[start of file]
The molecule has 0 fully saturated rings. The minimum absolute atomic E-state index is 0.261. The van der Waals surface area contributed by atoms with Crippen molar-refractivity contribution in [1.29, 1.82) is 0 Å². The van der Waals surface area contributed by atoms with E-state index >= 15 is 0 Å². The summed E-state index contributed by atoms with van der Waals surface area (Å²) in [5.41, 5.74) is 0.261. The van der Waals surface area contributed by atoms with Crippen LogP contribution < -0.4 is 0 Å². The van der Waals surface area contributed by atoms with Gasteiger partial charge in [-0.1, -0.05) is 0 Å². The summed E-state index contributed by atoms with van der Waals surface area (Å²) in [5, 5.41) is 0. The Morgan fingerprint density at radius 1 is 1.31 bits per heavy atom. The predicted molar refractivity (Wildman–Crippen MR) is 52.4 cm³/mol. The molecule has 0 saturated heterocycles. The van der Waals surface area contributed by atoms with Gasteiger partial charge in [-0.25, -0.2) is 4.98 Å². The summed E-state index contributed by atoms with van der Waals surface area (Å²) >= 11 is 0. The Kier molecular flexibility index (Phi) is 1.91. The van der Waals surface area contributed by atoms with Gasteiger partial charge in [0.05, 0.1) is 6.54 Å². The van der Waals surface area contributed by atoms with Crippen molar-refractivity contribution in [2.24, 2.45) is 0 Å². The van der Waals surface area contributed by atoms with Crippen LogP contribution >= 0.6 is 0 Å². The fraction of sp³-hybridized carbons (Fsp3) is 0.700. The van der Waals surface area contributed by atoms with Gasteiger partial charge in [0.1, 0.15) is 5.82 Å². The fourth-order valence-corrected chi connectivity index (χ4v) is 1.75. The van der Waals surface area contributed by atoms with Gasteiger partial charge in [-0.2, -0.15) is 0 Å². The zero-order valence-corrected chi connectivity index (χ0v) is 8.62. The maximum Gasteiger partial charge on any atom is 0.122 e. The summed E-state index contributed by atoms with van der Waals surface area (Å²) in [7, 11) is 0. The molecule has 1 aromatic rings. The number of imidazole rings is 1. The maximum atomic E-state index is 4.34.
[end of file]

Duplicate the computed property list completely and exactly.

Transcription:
The molecule has 0 fully saturated rings. The minimum absolute atomic E-state index is 0.261. The van der Waals surface area contributed by atoms with Crippen molar-refractivity contribution in [1.29, 1.82) is 0 Å². The van der Waals surface area contributed by atoms with E-state index >= 15 is 0 Å². The summed E-state index contributed by atoms with van der Waals surface area (Å²) in [5.41, 5.74) is 0.261. The van der Waals surface area contributed by atoms with Crippen LogP contribution < -0.4 is 0 Å². The van der Waals surface area contributed by atoms with Gasteiger partial charge in [-0.1, -0.05) is 0 Å². The summed E-state index contributed by atoms with van der Waals surface area (Å²) in [5, 5.41) is 0. The Morgan fingerprint density at radius 1 is 1.31 bits per heavy atom. The predicted molar refractivity (Wildman–Crippen MR) is 52.4 cm³/mol. The molecule has 0 saturated heterocycles. The van der Waals surface area contributed by atoms with Gasteiger partial charge in [-0.25, -0.2) is 4.98 Å². The summed E-state index contributed by atoms with van der Waals surface area (Å²) >= 11 is 0. The Kier molecular flexibility index (Phi) is 1.91. The van der Waals surface area contributed by atoms with Gasteiger partial charge in [0.05, 0.1) is 6.54 Å². The van der Waals surface area contributed by atoms with Crippen molar-refractivity contribution in [2.24, 2.45) is 0 Å². The van der Waals surface area contributed by atoms with Crippen LogP contribution >= 0.6 is 0 Å². The fraction of sp³-hybridized carbons (Fsp3) is 0.700. The van der Waals surface area contributed by atoms with Gasteiger partial charge in [0.1, 0.15) is 5.82 Å². The fourth-order valence-corrected chi connectivity index (χ4v) is 1.75. The van der Waals surface area contributed by atoms with Gasteiger partial charge in [-0.2, -0.15) is 0 Å². The zero-order valence-corrected chi connectivity index (χ0v) is 8.62. The maximum Gasteiger partial charge on any atom is 0.122 e. The summed E-state index contributed by atoms with van der Waals surface area (Å²) in [7, 11) is 0. The molecule has 1 aromatic rings. The number of imidazole rings is 1. The maximum atomic E-state index is 4.34.